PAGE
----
Frances Barber on Labour, the Lib Dems and lockdown life
PUBLISHED: 11:52 03 May 2020 | UPDATED: 11:52 03 May 2020
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Actor and force of nature Frances Barber talks to TIM WALKER about Twitter battles, her tangled relationship with Labour and the hedonistic thought driving her through lockdown.
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At about this time, Frances Barber would have got back refreshed from a yoga retreat in Sri Lanka and be beginning rehearsals for a new play that Mark Gatiss was going to direct at the Chichester Festival Theatre called The Unfriend. A long sun-soaked summer of acting with old pals, forays down to the nearby beaches and fruit-filled jugs of Pimm’s on perfectly-mowed lawns lay in prospect.
In the event, the only audience that the 61-year-old actress is playing to is on Twitter and the only interaction she’s having with her fellow actors is on the telephone. Her mate Sir Derek Jacobi is gardening. Sir Ian McKellen is talking to his neighbours more or less by megaphone. Christopher Biggins is, meanwhile, fretting about whether this will be the first Christmas for decades when he doesn’t get to appear in a panto.
Barber is a force of nature who doesn’t go into anything without all guns blazing, but she admits she’s reluctantly written off the next 12 months and has moments of quiet despair.
“I think we’re all now at precisely the same point. We managed to convince ourselves, to start with, it was a bit of a lark, like an extended Bank Holiday or something. But now of course the reality has sunk in.
“What I realise above all is how much I loved my old life. I loved my job and my friends and hugging and kissing them and travelling, and every day was an adventure.
“Now it’s about reconciling myself to a much smaller world in my London flat and limiting my ambitions to just trying to remain alive.”
There was once a convention in her profession that actors never talked about politics, but Barber, since she first started to tentatively venture the odd opinion on Twitter in 2011, has long since thrown caution to the wind.
In common with a lot of people who weren’t seen to be remotely political in the past, Brexit was the game-changer. A life-long Labour voter, she was upset but unsurprised when Jeremy Corbyn – never noted for his support for the European Union – put so little effort into campaigning for the Remain cause in the referendum of 2016. But in the following year’s general election she informed her followers that she would vote for Corbyn “holding her nose” and urged them to do the same.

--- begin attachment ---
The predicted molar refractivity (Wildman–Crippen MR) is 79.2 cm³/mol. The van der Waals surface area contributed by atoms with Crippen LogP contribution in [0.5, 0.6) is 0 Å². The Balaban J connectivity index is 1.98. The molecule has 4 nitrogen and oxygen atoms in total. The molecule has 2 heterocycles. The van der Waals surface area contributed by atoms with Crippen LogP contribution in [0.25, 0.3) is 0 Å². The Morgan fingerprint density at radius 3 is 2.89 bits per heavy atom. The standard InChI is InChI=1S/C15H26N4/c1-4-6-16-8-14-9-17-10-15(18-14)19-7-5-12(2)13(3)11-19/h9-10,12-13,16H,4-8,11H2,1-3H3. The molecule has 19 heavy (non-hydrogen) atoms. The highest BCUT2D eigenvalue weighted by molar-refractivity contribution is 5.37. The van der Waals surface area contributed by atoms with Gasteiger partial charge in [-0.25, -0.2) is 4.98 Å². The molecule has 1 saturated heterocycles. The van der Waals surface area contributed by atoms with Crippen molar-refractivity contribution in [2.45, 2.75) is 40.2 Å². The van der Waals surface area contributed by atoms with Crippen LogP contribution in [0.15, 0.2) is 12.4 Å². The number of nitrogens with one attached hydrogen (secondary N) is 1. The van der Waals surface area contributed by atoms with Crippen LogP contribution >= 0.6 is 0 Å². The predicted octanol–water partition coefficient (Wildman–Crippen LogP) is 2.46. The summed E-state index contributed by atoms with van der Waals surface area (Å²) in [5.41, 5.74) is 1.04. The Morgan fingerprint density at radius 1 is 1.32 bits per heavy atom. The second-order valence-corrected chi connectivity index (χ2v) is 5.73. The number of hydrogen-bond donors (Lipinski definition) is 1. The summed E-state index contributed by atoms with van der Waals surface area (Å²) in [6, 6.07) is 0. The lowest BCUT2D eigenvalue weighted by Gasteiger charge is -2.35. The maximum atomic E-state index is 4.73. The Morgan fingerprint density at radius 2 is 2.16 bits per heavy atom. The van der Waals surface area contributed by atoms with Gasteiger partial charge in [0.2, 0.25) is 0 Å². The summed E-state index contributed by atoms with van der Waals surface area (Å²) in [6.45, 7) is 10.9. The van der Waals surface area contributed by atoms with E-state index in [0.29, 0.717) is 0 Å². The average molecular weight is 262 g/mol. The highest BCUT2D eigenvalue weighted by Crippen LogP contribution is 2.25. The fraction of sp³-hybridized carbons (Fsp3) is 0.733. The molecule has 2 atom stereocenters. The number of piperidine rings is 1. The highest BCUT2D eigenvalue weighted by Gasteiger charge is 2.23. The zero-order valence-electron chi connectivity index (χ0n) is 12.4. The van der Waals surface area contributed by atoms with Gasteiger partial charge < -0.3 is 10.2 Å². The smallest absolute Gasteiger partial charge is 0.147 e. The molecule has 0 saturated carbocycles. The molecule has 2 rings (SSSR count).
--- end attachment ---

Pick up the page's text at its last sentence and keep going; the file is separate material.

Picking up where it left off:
That autumn she tore up her membership card, saying she could no longer be a part of Labour if it was going to be about “misogyny, anti-Semitism and thuggery”, and, predictably, brought down upon herself the wrath of Corbyn’s battalions of keyboard warriors.
It’s fair to say that the irrepressible actress gave as good as she got. She enraged them still more by beginning a very public flirtation with the Liberal Democrats, and, while she never actually joined the party, was happy to go out campaigning with the party’s then leader Sir Vince Cable in the Lewisham East by-election in 2018.
Broadly speaking, Barber has been vindicated in the positions that she’s taken, but she gets no satisfaction in it. “It’s the feeling of vindication you must get in a graveyard. Corbyn’s people had their own pre-occupations, but they were certainly not about winning or doing whatever is possible to help working people and the most vulnerable in our society.
“We now have, as a consequence of that long period of utter self-delusion and self-indulgence, a prime minister in Boris Johnson who is manifestly unfit to lead us through the current crisis. Just when we think things can’t get any worse, they always somehow manage to. We are now living in an utter dystopia.”
Barber was relieved that Keir Starmer was elected to lead Labour, and, to show willing, attempted to rejoin the party. Her application is currently on hold because, she says, the Guardian columnist – and frequent Twitter antagonist – Owen Jones objected.
“I’d like to rejoin, of course, but, in terms of things to worry about at the moment, I’d say it’s quite a long way down the list. I don’t say that Keir is perfect, but he sounds like a proper leader of the opposition and that’s just so cheering after all this time when we had got used to something that fell a long way short of that. I was impressed by his cool, forensic cross-examination of Dominic Raab at Prime Ministers’ Questions last week. I can’t see that Johnson’s bluster is going to survive that for very long.”
She says that for all her Twitter skirmishes she has not lost a real friend through her outspokenness. “A few have told me every now and again to be careful, but I’ve still the same friends I had before I started making my views known.
“There are actors, of course, that I work with from time to time who I know aren’t on the same page as me, but that’s where professionalism kicks in. I did a play in the West End not so long ago with Edward Fox who was a big supporter of Brexit. When we spoke off-stage, we both just kept off the subject. He’s a very fine actor and I think it would be obsessive to lose sight of that just because I don’t agree with his politics.”
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Born in Wolverhampton to a mother who was a dinner lady and a father who was a bookie, Barber always saw the Labour party as her natural home. She was the fourth of six children and her early life was hard.
She made it into the local grammar School and then studied drama at Bangor University. In 1984, she won an Olivier for her performance as Marguerite in the RSC’s Camille and that was the making of her. She is, she says, very much a product of her background.
“I found that the people I was fighting with on Twitter hadn’t come from places like I had. There was usually family money, often a public school education and Labour was more of a hobby for them, whereas it’s always been a way life for me.